The battle of the streaming services rages on in 2016 but which to choose this year, Netflix or Amazon Prime? DESIblitz reviews both.
It's hard to argue against Amazon Prime being better value for money than Netflix.
A new first world problem for the UK consumer is deciding on which video streaming service to opt for in 2016.
The tried and tested Netflix, or the new kid on the block Amazon Prime?
These murderers of rental stores are going to reach new untold heights in 2016.
They are easy to use, reasonably priced and you actually contribute to society by paying for content so good for you.
Netflix is the godfather of streaming services and Amazon is currently on a quest of world domination.
Not only is there the decision of which of these services to elect but what to actually watch on them; an activity which often takes more time than the duration of the show or film you eventually end up viewing.
A growing unique selling point for these services is what original content they possess.
Netflix pioneered this concept with House of Cards back in 2013.
Since then they have gone on to produce a plethora of originals including: Orange is the New Black, Narcos, Masters of None, Bojack Horseman, Turbo FAST, Chef’s Table, Jim Jefferies: Bare, Beasts of No Nation, and the Ridiculous 6.
This list barely scratches the surface of Netflix Originals and the company plans to spend $5 billion (£3.47 billion) on content in 2016 which comprises traditional TV, movie licensing costs and original content.
To put this sum into perspective, the service spent a comparative $2 billion (£1.39 billion) on content in 2013.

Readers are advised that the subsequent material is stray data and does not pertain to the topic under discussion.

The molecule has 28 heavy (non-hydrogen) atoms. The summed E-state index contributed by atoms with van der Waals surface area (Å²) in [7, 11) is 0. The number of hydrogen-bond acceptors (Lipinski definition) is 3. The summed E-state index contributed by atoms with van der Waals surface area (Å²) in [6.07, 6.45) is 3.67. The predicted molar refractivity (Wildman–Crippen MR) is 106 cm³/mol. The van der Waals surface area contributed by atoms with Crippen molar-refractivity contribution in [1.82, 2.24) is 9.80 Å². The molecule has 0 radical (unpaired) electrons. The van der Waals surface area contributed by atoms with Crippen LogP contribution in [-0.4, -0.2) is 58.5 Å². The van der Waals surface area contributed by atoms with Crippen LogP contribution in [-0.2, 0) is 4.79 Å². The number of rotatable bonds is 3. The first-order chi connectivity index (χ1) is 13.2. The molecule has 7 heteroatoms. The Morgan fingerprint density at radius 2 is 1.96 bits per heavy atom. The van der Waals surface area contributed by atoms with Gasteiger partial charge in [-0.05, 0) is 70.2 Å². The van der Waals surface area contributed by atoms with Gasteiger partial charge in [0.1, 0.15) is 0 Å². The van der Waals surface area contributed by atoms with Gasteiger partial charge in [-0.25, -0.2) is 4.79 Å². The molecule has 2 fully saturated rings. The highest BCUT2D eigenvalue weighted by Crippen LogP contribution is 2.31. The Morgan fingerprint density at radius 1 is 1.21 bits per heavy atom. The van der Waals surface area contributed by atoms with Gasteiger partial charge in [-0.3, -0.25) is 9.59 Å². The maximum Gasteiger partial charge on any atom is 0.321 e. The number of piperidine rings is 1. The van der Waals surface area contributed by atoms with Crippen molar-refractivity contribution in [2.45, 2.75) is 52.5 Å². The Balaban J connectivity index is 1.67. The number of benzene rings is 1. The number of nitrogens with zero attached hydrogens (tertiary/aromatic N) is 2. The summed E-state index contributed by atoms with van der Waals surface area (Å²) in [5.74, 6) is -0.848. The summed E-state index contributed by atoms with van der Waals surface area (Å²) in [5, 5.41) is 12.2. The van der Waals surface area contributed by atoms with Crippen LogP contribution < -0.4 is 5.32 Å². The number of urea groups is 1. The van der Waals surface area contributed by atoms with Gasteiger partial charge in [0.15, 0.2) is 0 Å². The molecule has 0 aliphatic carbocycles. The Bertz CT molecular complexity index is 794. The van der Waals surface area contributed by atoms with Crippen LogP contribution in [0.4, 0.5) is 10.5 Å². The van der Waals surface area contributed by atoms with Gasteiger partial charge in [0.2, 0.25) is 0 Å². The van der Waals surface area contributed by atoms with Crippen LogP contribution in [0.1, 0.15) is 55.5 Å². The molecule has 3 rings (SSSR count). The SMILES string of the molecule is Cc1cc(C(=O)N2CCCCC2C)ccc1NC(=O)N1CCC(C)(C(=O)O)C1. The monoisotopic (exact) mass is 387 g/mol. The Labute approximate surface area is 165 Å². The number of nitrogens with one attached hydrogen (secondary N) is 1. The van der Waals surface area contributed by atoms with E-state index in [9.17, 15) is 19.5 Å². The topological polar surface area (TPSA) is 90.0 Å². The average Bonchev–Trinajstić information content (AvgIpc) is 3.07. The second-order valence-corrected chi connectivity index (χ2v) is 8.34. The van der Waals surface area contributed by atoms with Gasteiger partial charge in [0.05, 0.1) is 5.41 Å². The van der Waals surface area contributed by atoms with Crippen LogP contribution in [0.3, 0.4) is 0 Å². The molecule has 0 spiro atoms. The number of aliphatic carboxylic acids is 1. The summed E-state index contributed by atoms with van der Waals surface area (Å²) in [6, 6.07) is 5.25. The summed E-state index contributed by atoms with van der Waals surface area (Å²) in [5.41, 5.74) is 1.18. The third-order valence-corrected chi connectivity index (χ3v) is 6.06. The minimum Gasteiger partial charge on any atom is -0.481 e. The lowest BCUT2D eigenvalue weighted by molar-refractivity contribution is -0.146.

For many, Netflix’s current deal with Marvel for exclusive content will be a deciding factor.
In 2015, Netflix released Daredevil and Jessica Jones which were both brilliant additions to the Marvel Cinematic Universe and there are plans for future shows such as: Luke Cage, Iron Fist, The Defenders and potentially Punisher and Most Wanted.
Netflix’s original content is so good that it is questionable whether fans will ever be pried away from their subscriptions because, at this point, they will be missing out on continuations of series’ they have invested countless hours into.
Back in 2014, Amazon spent $1.3 billion (£900 million) on Instant Video and this figure has undoubtedly risen since then.
Amazon’s own original content hasn’t reached the widespread popularity of its rival’s shows but this could be set to change in 2016.
An acquisition that could turn the tide considerably is Amazon’s procurement of the former Top Gear trio for an, as of yet, unnamed car show.
Jeremy Clarkson, Richard Hammond and James May’s adventures and challenges have been dearly missed by fans and it is doubtful whether the Chris Evans iteration of Top Gear will be successful.
In terms of other Amazon shows, A Man in the High Castle was visually stunning and the alternate post-WW2 imagery was fascinating but the plot left a lot to be desired.
Red Oaks, contrastingly, was a much better showcase of what Amazon Studios is capable of as is Hand of God and Bosch.
Amazon’s content is quickly becoming as diverse as their rivals and a point of note is that Amazon overtook Netflix in terms of critical acclaim in 2015; quality over quantity perhaps?
Both services secured Golden Globes at the beginning of last year; Transparent (Amazon Prime) being the first online series to ever receive a gong.
Amazon attained five Emmy awards compared to Netflix’s four which is impressive as Netflix had a third more nominations.
Then, at the Golden Globes, Mozart in the Jungle (Amazon Original) won The Best Musical or Comedy; a strange category for sure but success is success.
Prior to recent events we would have given the third party point to Netflix due to the modern miracle that is VPN (Virtual Private Network).
By partaking in this customers could adopt an IP address from a different country and watch, for example, US Netflix which has a much greater selection of content.